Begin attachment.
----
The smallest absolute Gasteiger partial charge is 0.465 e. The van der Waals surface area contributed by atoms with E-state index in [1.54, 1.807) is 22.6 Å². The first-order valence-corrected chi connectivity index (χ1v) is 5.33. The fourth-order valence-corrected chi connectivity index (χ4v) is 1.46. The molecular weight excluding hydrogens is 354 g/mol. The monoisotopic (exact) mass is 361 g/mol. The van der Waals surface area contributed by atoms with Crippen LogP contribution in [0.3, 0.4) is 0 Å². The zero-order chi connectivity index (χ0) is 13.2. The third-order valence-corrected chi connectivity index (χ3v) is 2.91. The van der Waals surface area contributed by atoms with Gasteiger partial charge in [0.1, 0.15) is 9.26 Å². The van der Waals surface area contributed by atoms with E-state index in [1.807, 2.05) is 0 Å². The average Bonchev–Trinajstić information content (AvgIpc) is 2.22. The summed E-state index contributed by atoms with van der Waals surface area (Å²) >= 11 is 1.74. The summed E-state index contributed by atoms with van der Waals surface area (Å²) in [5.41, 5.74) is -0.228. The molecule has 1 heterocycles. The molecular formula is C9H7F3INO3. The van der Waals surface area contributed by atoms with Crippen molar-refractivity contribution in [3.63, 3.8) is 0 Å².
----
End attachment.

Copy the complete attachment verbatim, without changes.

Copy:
The smallest absolute Gasteiger partial charge is 0.465 e. The van der Waals surface area contributed by atoms with E-state index in [1.54, 1.807) is 22.6 Å². The first-order valence-corrected chi connectivity index (χ1v) is 5.33. The fourth-order valence-corrected chi connectivity index (χ4v) is 1.46. The molecular weight excluding hydrogens is 354 g/mol. The monoisotopic (exact) mass is 361 g/mol. The van der Waals surface area contributed by atoms with Crippen LogP contribution in [0.3, 0.4) is 0 Å². The zero-order chi connectivity index (χ0) is 13.2. The third-order valence-corrected chi connectivity index (χ3v) is 2.91. The van der Waals surface area contributed by atoms with Gasteiger partial charge in [0.1, 0.15) is 9.26 Å². The van der Waals surface area contributed by atoms with E-state index in [1.807, 2.05) is 0 Å². The average Bonchev–Trinajstić information content (AvgIpc) is 2.22. The summed E-state index contributed by atoms with van der Waals surface area (Å²) >= 11 is 1.74. The summed E-state index contributed by atoms with van der Waals surface area (Å²) in [5.41, 5.74) is -0.228. The molecule has 1 heterocycles. The molecular formula is C9H7F3INO3. The van der Waals surface area contributed by atoms with Crippen molar-refractivity contribution in [3.63, 3.8) is 0 Å².